CloudMargin gains traction: Remote processing and storage is here to stay in financial services

Spencer Doar

Spencer Doar

Associate Editor

 There is no more room for doubting the cloud. Regulators have become acclimated to the concept of remote processing power and clients have been reassured as to its safety. Now the value proposition is laid bare and the current rate of adoption appears to be entering exponential mode.

For 3-year-old collateral management firm CloudMargin — whose offering handles margin requirements across multiple counterparties for multiple asset classes —  the embrace of cloud technology helped it grow its client base by 50 percent so far in 2017 to more than 30 asset managers, insurance agencies, banks and brokers, utilizing a network of more than 20 exchanges.

“People are much more comfortable with the cloud than they were six months ago and even more comfortable than they were 12 months ago. It’s definitely a trend,” said CloudMargin CEO Steve Husk. “I talk about dinosaurs and mammals. I think the dinosaurs are really those institutions that still want to build walls around IT centers and make sure everything is kept in-house.”

Google Trends chart of cloud computing (blue) and Amazon Web Services (red) as search terms over time

The cloud undoubtedly represents a threat to these dinosaurs. In CloudMargin’s case, and many others, the superiority comes from speed, uniformity and cost savings. For example, CloudMargin recently sat down with a client shopping for collateral solutions. CloudMargin was able to nail down the deal, getting the customer up and running in five weeks for around $500,000. Going with a competitor, an “on-premise” software provider, meant the client would have spent seven figures and 15 months waiting for it to be fully implemented. Plus, there is just one version of CloudMargin’s offering no matter the size of the customer — payment is based on volume.

“We don’t differentiate ourselves on functionality – that’s a given,” said Lee McCormack, CloudMargin’s head of strategy and product development. “It’s the business model, it’s the deployment method, it’s the cloud — that’s the unique selling proposition.”

By using the cloud, the firm can rapidly deploy updates with immediate effect. It means “everybody is always on the latest version” of the product, according to McCormack — a critical part of ever changing financial regulation. CloudMargin also separates itself from legacy tech vendors with its early focus on design, hiring designers before hiring engineers to build the product.

They are far from alone in the derivatives world though. Established companies and startups alike are deploying more cloud-based services. Trading Technologies, for example, made a major shift in its business  two years ago by rebuilding its futures trading platform using the cloud without hampering speed. Many others from CME Group to upstart Neurensic, a purveyor of compliance software that uses artificial intelligence, are using cloud services to handle massive amounts of data and storage needs.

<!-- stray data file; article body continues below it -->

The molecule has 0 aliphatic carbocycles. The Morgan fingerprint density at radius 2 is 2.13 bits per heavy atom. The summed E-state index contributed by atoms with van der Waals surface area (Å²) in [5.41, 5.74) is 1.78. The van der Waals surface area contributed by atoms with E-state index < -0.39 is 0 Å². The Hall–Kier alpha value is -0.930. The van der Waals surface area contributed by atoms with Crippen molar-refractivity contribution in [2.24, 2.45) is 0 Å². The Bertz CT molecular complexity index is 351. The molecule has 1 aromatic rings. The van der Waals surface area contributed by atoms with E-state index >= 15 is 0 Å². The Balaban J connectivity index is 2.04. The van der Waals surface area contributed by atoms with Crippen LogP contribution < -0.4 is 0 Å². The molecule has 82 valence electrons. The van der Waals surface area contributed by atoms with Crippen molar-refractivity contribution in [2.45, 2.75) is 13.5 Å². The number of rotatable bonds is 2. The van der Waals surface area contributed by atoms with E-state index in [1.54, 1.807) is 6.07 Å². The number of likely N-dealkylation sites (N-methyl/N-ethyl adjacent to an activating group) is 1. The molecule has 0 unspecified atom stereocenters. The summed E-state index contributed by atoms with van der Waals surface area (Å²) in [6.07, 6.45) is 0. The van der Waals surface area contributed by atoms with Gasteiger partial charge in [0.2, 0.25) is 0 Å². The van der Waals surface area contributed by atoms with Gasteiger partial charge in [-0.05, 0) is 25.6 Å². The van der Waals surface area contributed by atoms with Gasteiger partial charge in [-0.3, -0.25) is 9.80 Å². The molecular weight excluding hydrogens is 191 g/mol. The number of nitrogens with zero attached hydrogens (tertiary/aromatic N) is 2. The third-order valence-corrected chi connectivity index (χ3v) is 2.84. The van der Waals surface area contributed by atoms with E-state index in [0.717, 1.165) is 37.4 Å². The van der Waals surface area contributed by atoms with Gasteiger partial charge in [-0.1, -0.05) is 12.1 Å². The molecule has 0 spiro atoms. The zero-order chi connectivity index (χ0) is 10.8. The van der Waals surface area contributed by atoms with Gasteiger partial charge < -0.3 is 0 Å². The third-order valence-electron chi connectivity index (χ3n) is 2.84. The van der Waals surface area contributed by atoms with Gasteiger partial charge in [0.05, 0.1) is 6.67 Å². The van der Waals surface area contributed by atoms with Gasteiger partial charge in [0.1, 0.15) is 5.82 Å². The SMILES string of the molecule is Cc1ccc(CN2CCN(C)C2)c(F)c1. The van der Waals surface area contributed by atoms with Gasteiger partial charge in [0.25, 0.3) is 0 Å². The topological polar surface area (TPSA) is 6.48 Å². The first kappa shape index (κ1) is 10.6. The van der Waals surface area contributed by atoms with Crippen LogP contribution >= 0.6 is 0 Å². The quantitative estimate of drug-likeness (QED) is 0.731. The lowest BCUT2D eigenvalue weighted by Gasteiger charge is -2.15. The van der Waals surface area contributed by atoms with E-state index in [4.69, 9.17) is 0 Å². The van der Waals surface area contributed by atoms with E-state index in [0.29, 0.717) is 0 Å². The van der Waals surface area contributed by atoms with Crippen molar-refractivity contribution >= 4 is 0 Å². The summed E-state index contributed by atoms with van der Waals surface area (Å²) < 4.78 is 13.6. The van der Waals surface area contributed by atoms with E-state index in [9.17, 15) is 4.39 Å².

JPMorgan, Goldman Sachs, DTCC and Nasdaq are just a few others relying on it now.  It has been estimated by research firm IDC Financial Insights that by 2019, cloud services will have saved the biggest banks $15 billion in technology spending. And finance falls into a much broader context of more companies adopting the cloud across industries.

Then there’s the cloud infrastructure landscape — a $7 billion industry in Q4 2016 — dominated by Amazon Web Services (AWS). Microsoft, Google and IBM come in second, third and fourth. In this past quarter, Microsoft’s cloud revenue grew more than 8 percent, and Amazon, the leader in the space with some 40 percent of market share, grew its cloud business by 47 percent. IBM just doubled down on its ambitions by partnering with China’s Wanda on cloud initiatives. The sector as a whole is growing by 50 percent annually.

There will be growing pains though. On February 28, Amazon Web Services went down and took a huge swath of the internet with it during a four hour disruption. It was estimated by cyber risk analysis startup Cyence that the outage cost U.S. financial companies $160 million. While the reason for the outage turned out to be an embarrassing human error, it still looks like there’s nowhere else to go but up for remote processing and storage. After all, $160 million is a small sum compared to the long term savings represented by cloud technology and fat finger errors can happen whether cloud-enabled or not.   

And let’s be honest, isn’t it about time people stopped relying on Excel spreadsheets for complexities such as collateral in the 21st century?

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